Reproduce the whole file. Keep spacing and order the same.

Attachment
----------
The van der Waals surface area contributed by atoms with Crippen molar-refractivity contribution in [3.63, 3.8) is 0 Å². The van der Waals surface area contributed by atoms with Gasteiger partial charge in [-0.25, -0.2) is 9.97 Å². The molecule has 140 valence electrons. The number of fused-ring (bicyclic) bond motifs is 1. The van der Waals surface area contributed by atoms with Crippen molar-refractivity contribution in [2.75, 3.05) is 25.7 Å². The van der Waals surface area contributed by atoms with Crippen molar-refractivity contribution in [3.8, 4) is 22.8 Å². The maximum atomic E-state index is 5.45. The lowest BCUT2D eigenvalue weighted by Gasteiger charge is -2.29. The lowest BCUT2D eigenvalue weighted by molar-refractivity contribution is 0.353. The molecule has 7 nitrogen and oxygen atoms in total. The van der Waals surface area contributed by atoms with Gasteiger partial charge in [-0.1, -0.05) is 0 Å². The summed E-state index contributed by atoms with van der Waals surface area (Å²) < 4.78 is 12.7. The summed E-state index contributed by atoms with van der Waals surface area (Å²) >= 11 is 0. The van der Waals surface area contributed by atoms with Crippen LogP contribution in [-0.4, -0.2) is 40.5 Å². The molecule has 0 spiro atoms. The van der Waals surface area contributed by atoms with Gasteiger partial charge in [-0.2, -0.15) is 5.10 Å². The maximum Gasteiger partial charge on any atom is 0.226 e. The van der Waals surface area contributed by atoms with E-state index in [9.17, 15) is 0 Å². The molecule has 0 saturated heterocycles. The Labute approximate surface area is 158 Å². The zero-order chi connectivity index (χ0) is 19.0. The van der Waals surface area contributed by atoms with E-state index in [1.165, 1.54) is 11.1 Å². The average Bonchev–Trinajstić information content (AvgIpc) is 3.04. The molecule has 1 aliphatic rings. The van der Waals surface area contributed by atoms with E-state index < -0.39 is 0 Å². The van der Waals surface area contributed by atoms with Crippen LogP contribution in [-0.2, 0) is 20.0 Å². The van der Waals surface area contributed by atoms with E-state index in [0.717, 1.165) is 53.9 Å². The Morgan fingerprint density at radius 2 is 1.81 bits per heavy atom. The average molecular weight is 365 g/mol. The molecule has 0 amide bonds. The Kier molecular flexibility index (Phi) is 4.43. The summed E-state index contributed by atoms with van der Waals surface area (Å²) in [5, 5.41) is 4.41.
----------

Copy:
The van der Waals surface area contributed by atoms with Crippen molar-refractivity contribution in [3.63, 3.8) is 0 Å². The van der Waals surface area contributed by atoms with Gasteiger partial charge in [-0.25, -0.2) is 9.97 Å². The molecule has 140 valence electrons. The number of fused-ring (bicyclic) bond motifs is 1. The van der Waals surface area contributed by atoms with Crippen molar-refractivity contribution in [2.75, 3.05) is 25.7 Å². The van der Waals surface area contributed by atoms with Crippen molar-refractivity contribution in [3.8, 4) is 22.8 Å². The maximum atomic E-state index is 5.45. The lowest BCUT2D eigenvalue weighted by Gasteiger charge is -2.29. The lowest BCUT2D eigenvalue weighted by molar-refractivity contribution is 0.353. The molecule has 7 nitrogen and oxygen atoms in total. The van der Waals surface area contributed by atoms with Gasteiger partial charge in [-0.1, -0.05) is 0 Å². The summed E-state index contributed by atoms with van der Waals surface area (Å²) < 4.78 is 12.7. The summed E-state index contributed by atoms with van der Waals surface area (Å²) >= 11 is 0. The van der Waals surface area contributed by atoms with Crippen LogP contribution in [-0.4, -0.2) is 40.5 Å². The molecule has 0 spiro atoms. The van der Waals surface area contributed by atoms with Gasteiger partial charge in [-0.2, -0.15) is 5.10 Å². The maximum Gasteiger partial charge on any atom is 0.226 e. The van der Waals surface area contributed by atoms with E-state index in [9.17, 15) is 0 Å². The molecule has 0 saturated heterocycles. The Labute approximate surface area is 158 Å². The zero-order chi connectivity index (χ0) is 19.0. The van der Waals surface area contributed by atoms with E-state index in [1.165, 1.54) is 11.1 Å². The average Bonchev–Trinajstić information content (AvgIpc) is 3.04. The molecule has 1 aliphatic rings. The van der Waals surface area contributed by atoms with E-state index < -0.39 is 0 Å². The van der Waals surface area contributed by atoms with Crippen LogP contribution in [-0.2, 0) is 20.0 Å². The van der Waals surface area contributed by atoms with E-state index in [0.717, 1.165) is 53.9 Å². The Morgan fingerprint density at radius 2 is 1.81 bits per heavy atom. The average molecular weight is 365 g/mol. The molecule has 0 amide bonds. The Kier molecular flexibility index (Phi) is 4.43. The summed E-state index contributed by atoms with van der Waals surface area (Å²) in [5, 5.41) is 4.41.